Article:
Why did Bridgestone Arena get named No. 1? It seems to have as much to do with its neighborhood — the bars, restaurants and honky-tonks of Lower Broadway — as the food served up inside the venue.
Food Republic's Nina Mandel writes: "The arena, unlike many sports arenas, is in a prime neighborhood, right near Nashville's Music City waterfront."
I'm not sure how much our almost-universally-ignored Cumberland River has to do with it, but Mandel is right about Nashville's wisdom in locating the arena downtown in a pre-existing entertainment district.
Hot on Nashville's heels (or hockey skates) is New York. The Rangers play in Madison Square Garden, one of the most famous venues of all time, located in one of the world's greatest food cities. But unfortunately, Mandel says, "The area surrounding the stadium is a plethora of gross chains and fast food." She recommends dining from food trucks parked nearby or trekking a few blocks to Koreatown.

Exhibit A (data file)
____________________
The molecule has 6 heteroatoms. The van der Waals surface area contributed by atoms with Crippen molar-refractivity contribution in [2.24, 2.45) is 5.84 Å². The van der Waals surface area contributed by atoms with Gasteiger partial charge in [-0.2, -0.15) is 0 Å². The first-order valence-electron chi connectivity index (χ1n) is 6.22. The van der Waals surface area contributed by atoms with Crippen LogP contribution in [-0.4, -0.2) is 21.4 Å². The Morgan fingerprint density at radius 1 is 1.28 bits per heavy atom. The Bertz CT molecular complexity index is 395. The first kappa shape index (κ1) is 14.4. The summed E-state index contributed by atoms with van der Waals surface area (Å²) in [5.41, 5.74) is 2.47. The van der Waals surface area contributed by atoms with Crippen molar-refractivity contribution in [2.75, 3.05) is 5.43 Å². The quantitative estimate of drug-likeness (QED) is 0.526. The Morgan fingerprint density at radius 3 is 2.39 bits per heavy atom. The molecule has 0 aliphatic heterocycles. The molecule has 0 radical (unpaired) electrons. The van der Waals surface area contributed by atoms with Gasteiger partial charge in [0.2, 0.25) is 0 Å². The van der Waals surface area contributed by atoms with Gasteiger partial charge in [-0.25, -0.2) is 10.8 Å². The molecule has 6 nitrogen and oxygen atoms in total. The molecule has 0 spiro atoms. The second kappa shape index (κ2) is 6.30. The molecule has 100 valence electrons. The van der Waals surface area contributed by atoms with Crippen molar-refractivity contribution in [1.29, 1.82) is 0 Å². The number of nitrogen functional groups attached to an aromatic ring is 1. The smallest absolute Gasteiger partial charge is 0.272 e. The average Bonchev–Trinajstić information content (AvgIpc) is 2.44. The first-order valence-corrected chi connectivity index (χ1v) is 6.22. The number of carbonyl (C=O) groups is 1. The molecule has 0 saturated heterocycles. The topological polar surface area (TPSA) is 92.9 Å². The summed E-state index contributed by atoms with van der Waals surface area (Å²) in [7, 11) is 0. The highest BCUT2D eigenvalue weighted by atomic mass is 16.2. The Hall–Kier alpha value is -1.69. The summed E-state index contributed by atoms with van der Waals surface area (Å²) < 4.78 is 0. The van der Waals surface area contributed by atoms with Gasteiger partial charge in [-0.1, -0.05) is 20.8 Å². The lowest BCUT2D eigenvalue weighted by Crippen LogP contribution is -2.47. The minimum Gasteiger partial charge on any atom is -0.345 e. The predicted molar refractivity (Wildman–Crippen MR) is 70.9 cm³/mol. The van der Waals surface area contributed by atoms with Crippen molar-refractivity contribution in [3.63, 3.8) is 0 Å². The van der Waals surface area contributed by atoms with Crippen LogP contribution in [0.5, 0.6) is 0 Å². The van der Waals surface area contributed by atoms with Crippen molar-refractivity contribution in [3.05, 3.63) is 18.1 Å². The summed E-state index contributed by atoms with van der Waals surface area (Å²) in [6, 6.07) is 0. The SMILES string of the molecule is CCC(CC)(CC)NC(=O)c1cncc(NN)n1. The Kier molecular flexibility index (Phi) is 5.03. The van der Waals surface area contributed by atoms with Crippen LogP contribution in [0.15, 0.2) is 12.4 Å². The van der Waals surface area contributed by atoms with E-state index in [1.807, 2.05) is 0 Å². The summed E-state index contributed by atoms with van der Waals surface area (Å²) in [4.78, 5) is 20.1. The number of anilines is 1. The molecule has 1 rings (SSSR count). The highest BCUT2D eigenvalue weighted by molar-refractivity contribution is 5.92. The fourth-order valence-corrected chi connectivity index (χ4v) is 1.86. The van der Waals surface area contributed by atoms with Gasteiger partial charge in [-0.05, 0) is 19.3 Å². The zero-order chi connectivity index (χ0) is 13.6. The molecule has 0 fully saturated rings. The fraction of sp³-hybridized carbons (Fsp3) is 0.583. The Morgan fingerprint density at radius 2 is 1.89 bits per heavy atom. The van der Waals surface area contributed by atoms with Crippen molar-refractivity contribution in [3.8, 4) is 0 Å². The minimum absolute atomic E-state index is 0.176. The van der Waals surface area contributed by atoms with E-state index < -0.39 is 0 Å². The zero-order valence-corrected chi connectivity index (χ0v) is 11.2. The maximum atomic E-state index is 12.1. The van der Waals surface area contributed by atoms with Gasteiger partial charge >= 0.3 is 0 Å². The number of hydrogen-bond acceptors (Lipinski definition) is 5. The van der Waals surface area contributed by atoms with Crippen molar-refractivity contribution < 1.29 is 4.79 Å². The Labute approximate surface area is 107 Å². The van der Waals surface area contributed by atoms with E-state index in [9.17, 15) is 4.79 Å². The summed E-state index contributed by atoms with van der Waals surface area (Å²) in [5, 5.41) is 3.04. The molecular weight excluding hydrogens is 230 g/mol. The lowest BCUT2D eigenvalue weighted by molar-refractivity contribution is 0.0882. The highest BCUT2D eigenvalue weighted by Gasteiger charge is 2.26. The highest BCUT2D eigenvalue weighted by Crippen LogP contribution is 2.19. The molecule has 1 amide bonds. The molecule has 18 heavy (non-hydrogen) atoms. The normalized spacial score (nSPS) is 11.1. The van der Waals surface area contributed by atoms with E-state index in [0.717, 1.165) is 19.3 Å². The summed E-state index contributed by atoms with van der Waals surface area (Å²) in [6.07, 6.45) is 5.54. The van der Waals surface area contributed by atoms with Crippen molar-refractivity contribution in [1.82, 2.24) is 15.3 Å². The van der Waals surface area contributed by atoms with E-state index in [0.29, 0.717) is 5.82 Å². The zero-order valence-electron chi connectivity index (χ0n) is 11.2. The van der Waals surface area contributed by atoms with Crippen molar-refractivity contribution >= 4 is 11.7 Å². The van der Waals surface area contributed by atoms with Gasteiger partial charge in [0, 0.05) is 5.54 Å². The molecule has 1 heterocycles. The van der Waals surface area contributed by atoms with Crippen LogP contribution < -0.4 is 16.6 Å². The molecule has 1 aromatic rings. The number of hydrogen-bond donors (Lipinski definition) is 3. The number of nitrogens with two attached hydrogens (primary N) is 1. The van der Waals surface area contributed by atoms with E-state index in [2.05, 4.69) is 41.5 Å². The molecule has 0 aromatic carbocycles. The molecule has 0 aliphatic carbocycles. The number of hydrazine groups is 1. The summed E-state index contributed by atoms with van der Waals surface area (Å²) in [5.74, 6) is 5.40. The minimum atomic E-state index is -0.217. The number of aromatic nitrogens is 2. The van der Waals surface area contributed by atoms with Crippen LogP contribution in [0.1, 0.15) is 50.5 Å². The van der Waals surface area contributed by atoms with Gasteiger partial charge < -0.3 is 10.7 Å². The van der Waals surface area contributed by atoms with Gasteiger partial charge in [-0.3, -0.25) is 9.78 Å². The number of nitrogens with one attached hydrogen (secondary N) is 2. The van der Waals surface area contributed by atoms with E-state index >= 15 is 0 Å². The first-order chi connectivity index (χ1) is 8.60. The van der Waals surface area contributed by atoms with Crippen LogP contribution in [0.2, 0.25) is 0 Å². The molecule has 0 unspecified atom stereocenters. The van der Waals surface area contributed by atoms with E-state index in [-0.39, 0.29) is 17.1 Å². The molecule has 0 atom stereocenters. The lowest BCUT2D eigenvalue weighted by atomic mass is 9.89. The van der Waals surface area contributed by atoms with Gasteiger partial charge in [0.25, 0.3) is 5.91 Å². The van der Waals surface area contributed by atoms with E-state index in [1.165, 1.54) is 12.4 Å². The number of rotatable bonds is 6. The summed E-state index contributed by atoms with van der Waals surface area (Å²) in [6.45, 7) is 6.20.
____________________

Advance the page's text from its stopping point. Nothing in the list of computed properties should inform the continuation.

But New York is poised to get a big boost in NHL arena-area food, Mandel writes:
The arena itself is about to undergo a huge transition featuring several big names in NYC's food scene.
In December, restaurateur Drew Nieporent will serve specialty hamburger and cheeseburgers at the Daily Burger. Andrew Carmellini and Luke Ostrom (of The Dutch) will team up for new Italian link sausage and cheese bratwurst sandwiches at the Sausage Boss. Right before the holidays, Jean-Georges Vongerichten gets in the game with organic chicken, chicken dogs and chicken salad at his namesake Simply Chicken stand. Around the stadium will also be select items from New Yorkers' favorite restaurants, like barbecue joint Hill Country and Carnegie Deli. For a sweet dessert, Magnolia Bakery hawks its famous cupcakes.